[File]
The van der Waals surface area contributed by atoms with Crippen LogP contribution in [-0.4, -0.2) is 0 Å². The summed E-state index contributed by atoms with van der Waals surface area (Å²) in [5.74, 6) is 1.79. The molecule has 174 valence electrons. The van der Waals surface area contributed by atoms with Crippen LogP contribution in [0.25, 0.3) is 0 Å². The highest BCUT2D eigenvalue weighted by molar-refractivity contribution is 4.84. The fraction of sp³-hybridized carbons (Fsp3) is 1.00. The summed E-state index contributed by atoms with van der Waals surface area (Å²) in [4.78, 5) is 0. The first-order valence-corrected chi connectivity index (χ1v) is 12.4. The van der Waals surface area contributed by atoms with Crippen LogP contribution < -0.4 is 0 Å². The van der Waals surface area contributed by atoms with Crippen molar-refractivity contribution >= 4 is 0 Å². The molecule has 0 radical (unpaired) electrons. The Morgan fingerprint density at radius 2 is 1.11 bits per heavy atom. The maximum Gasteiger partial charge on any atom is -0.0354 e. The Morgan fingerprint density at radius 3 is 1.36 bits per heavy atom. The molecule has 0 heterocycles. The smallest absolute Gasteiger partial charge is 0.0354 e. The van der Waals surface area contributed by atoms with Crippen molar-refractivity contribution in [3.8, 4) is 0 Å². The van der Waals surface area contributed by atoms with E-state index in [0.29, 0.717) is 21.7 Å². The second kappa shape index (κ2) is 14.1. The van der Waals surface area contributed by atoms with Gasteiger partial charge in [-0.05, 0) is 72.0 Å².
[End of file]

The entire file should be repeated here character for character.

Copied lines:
The van der Waals surface area contributed by atoms with Crippen LogP contribution in [-0.4, -0.2) is 0 Å². The summed E-state index contributed by atoms with van der Waals surface area (Å²) in [5.74, 6) is 1.79. The molecule has 174 valence electrons. The van der Waals surface area contributed by atoms with Crippen LogP contribution in [0.25, 0.3) is 0 Å². The highest BCUT2D eigenvalue weighted by molar-refractivity contribution is 4.84. The fraction of sp³-hybridized carbons (Fsp3) is 1.00. The summed E-state index contributed by atoms with van der Waals surface area (Å²) in [4.78, 5) is 0. The first-order valence-corrected chi connectivity index (χ1v) is 12.4. The van der Waals surface area contributed by atoms with Crippen LogP contribution < -0.4 is 0 Å². The van der Waals surface area contributed by atoms with Crippen molar-refractivity contribution >= 4 is 0 Å². The molecule has 0 radical (unpaired) electrons. The Morgan fingerprint density at radius 2 is 1.11 bits per heavy atom. The maximum Gasteiger partial charge on any atom is -0.0354 e. The Morgan fingerprint density at radius 3 is 1.36 bits per heavy atom. The molecule has 0 heterocycles. The smallest absolute Gasteiger partial charge is 0.0354 e. The van der Waals surface area contributed by atoms with Crippen molar-refractivity contribution in [3.8, 4) is 0 Å². The van der Waals surface area contributed by atoms with E-state index in [0.29, 0.717) is 21.7 Å². The second kappa shape index (κ2) is 14.1. The van der Waals surface area contributed by atoms with Gasteiger partial charge in [-0.05, 0) is 72.0 Å².